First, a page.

Effectiveness of Vyvanse for BED Treatment

Woman sitting in field

Effectiveness of Vyvanse for BED Treatment is a new look into the treatment areas for this disorder. Various studies have occurred recently that look at the behavioral effectiveness in treatment. In a 12 week study of adults who were diagnosed with moderate to severe binge eating disorder, Vyvanse was shown to reduce weekly binge days [1].

At the conclusion of the study, adults with moderate to severe binge eating disorder who took Vyvanse experiences significantly fewer binge days per week compared to the control group.

Using the Yale-Brown Obsessive Compulsive Scale Modified for Binge Eating (Y-BOCS-BE) was used at the end of the study to measure obsessive thoughts and compulsive behaviors.

Results showed that the patients taking Vyvanse had greater decrease in obsessive and compulsive thoughts and behaviors about binge eating as compared to the control group.

Understanding What Research Shows

Another two clinical studies that involved 724 adults with moderate to severe binge-eating. The group taking Vyvanse had a decrease in the number of binge eating days per week and showed fewer obsessive-compulsive binge eating behaviors compared to the control group [3].

Even with positive outcomes, there are serious risks with this medication. Psychiatric problems, heart complications, stroke and heart attacks in adults have been seen. Vyvanse is a central nervous system stimulant and can cause psychotic or manic symptoms like hallucinations, delusional thinking, or mania even without a prior history of a psychotic illness [3].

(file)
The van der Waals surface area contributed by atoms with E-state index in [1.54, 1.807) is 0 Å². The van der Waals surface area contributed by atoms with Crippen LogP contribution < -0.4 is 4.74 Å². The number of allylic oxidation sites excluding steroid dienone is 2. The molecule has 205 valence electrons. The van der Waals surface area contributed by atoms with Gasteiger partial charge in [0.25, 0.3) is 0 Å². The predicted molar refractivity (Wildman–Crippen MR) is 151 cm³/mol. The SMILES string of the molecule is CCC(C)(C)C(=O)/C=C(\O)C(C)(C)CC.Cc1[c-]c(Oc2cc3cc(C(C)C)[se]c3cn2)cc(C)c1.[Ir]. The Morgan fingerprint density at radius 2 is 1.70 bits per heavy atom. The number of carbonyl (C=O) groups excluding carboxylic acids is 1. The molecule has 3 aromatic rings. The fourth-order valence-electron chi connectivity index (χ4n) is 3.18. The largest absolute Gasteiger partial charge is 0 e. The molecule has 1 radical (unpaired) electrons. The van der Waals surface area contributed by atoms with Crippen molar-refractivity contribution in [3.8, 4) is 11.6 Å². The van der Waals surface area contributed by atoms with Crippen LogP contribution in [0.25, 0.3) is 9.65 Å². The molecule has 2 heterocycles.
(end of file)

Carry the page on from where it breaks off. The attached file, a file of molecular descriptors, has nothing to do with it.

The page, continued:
Psychotherapy is used primarily to treat binge eating disorder [4]. It can be through Cognitive Behavioral Therapy (CBT) which can help a person learn triggers to binge episodes, identify negative feelings and thoughts, as well as more healthy self talk and behaviors.

Interpersonal psychotherapy focuses on a person’s relationship with others, including family, friends, and co-workers. It can help reduce binge eating that is often triggered by poor relationships and unhealthy communication skills brought on by underlying mental health issues such as anxiety or depression.

Dialectical Behavioral Therapy (DBT) can help a person learn new coping skills such as stress tolerance, emotional regulation, mindfulness, and improved interpersonal skills, all which can be triggers for binge eating episodes.

Determining Effectiveness of Vyvanse For BED

Woman thinking the Effectiveness of Vyvanse

Understanding the effectiveness of Vyvanse for BED Treatment means looking at the medication itself.

Vyvanse is a medication that is typically used to treat attention deficit hyperactivity disorder but has recently been approved to treat binge eating disorder in adults.

It is the first FDA approved medication to treat moderate to severe binge eating disorder. It is a stimulant and can be habit-forming. Common side effects can include dry mouth and insomnia. Vyvanse is a Schedule II controlled substance and also has a high potential for drug abuse and dependence.

Dr. Mitchell Mathis, Director of the Division of Psychiatry Products in the FDA’s Center for Drug Evaluation and Research reported that the approval of Vyvanse “provides physicians and patients with an effective option to help curb episodes of binge eating” [5].

In various studies, Vyvanse was shown to decrease the number of binges per week and less obsessive-compulsive thoughts and behaviors.

Clinical Director of Columbus Park Collaborate, Melissa Gerson stated that she worries about the message around Vyvanse as being the miracle drug to solving binge eating.

Binge eating is a complicated disorder that involves multiple behavior and emotional issues.